A Silent Film

UK band A Silent Film are taking time out from working on their new album to return to the US in November for a whistle-stop tour. Singer Robert Stevenson sums up the different influences on a band who have been in a self-imposed exile in the States since 2010. "The City That Sleeps was an album defined by where we grew up; Sand & Snow was inspired by our new experiences in America. The third record is coming from a different place, there seems to be more of a balance now". A balance achieved by the perspective that over 150 shows in the US in 2012/13, two more successful alternative radio singles in Danny, Dakota & the Wishing Well and Harbour Lights, and an acclaimed national TV debut on Last Call with Carson Daly might give you.


The raw energy of their live show is perhaps unexpected. A Silent Film have always been a band whose attention to detail in the music is highlighted particularly on their 2012 sophomore album Sand & Snow which they self-produced, mixing duties falling to the established alt-rock team of Alan Moulder and Catherine Marks (The Killers, Foals). Once 'released' from the studio however, the band has made a name for itself in delivering an impassioned show of the highest order. Stevenson's mantra is "to make a connection with every single person in the room", and this he achieves while delivering a virtuoso performance that cannot be missed. The line-up is completed by bass player Ali Hussain and drummer Spencer Walker, who suggests that the November tour should not be missed. "Its going to be the first time that we play a lot of new songs, which is exciting for us and hopefully for our fans too. We will be pushing the envelope on the live show as well. This band is all about everyone there having fun, having a good time. We like to change things up - expect bigger and better!"


Since the release of their debut single - KROQ and Sirius XM AltNation favourite You Will Leave a Mark - and their maiden voyage to the US in 2010, A Silent Film have been growing a large and dedicated fan-base across the States. Be sure to see them in November to find out why.

Hands can be so many things: welcoming, scolding, loving, clenched into a fist. With Hands as your name, you have to both capture emotion and prove that the music you create with your own is worthy of the moniker. Luckily these Hands are up to the challenge.

Hands makes music like a rip tide, swirling in overlapping loops and riffs, slowly enveloping you. The group's members – Geoff Halliday, Ryan Sweeney, Sean Hess and Alex Staniloff – craft their hypnotic sound from a single dropping note that builds into a reverberating roar that crashes over you like a wave. It's a mesmerizing trick that they pull off on their debut LP, Synesthesia. Building off the success of their Massive Context EP (Small Plates) released in 2012 and a 7" to be released on White Iris in January, songs like "Videolove" and "Trouble" show Hands' innate ability to blend instruments and electronics into a deep texture that moves ethereally through genres. Hands moves from rock to synth-pop to skyrocketing stadium anthem, often within the same song. The interplay of Sweeney's esoteric guitar riffs, Hess' technical tempos, Staniloff's thumping bass and Halliday's soaring vocals and affected keyboards help Hands build a dynamic atmosphere, where a lesser band would only manage empty atmospherics.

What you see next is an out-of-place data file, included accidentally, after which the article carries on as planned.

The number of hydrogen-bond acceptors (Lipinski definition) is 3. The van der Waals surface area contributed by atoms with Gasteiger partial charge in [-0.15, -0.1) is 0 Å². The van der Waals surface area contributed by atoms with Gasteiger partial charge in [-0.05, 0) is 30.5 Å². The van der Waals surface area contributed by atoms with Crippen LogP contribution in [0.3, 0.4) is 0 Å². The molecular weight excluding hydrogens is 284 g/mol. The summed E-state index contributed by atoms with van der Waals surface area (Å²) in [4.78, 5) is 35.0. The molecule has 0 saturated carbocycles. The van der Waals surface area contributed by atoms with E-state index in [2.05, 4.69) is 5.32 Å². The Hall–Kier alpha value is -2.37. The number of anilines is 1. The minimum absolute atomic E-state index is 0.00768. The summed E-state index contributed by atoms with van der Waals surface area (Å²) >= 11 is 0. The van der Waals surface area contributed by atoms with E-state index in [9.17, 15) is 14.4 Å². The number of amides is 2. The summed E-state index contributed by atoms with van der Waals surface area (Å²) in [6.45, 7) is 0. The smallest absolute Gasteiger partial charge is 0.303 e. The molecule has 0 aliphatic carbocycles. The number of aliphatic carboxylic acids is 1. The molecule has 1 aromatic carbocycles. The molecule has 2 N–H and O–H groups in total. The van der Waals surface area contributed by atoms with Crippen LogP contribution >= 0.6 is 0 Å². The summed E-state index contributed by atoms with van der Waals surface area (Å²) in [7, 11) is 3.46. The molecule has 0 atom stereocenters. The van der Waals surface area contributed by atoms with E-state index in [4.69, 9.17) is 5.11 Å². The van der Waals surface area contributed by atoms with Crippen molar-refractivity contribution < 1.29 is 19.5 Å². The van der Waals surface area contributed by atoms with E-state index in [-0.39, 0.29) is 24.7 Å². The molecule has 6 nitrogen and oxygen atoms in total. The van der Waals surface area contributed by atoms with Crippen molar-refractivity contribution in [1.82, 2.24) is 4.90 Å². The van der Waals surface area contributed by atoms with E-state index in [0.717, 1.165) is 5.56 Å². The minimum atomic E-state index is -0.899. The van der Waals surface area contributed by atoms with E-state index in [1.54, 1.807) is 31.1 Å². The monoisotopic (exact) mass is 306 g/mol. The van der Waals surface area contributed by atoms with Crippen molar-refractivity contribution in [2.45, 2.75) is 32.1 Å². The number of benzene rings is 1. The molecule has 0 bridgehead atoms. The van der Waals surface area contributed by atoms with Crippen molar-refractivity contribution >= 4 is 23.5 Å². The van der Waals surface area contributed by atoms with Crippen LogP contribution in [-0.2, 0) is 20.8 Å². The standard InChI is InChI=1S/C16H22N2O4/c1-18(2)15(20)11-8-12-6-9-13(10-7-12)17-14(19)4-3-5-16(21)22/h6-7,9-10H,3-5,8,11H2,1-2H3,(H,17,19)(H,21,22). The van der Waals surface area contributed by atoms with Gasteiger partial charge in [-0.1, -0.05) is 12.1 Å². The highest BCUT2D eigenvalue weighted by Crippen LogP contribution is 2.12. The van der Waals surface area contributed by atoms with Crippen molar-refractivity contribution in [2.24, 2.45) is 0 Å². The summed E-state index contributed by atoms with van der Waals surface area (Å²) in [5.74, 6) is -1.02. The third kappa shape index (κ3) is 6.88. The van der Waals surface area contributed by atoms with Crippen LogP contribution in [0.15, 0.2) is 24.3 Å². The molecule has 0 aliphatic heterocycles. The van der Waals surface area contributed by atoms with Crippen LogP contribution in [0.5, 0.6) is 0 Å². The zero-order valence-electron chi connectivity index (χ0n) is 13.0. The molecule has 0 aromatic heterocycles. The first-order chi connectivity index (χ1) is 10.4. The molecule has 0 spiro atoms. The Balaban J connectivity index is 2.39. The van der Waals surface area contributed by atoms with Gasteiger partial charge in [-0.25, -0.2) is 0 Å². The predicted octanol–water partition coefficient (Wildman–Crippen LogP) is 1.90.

A relative newcomer to the LA scene, Hands began as a two-piece from Philadelphia before Halliday and Sweeney headed west and added the low and thump of Hess and Staniloff. The band made a mark on the scene immediately, quickly playing packed shows across the country including stops at SXSW, CMJ and Deluna Fest, headlining Echo Park Rising, sessions with Daytrotter, and a west coast jaunt with Maps and Atlases. Hands' ability to win over fans with their feverish live show and dance-party-ready sound has already earned them opening spots for the likes of Deerhoof, DeVotchKa, Foster the People, and Kimbra as well as playing shows to sold out crowds at venues across LA.

For now, Hands' graceful and danceable indie rock is still under the radar, as evidenced by their spot in TIME Magazine's "11 Bands You Don't Know (But Should)" List, but they are quickly rising to the surface, bringing their melodies and thumping beats with them. Over the past year, Hands has built a devoted following for their evolving palette of sounds, soaring melodies, and complex looping song structures. With overwhelming responses to first listens of the record and Hands hitting the road for most of 2013, surely this is the year that Hands will start to make waves. Big big waves

$12.50 - $15.00

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The Altar Bar

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A Silent Film with The Show, Hands

Thursday, November 14 · Doors 6:00 PM / Show 7:00 PM at The Altar Bar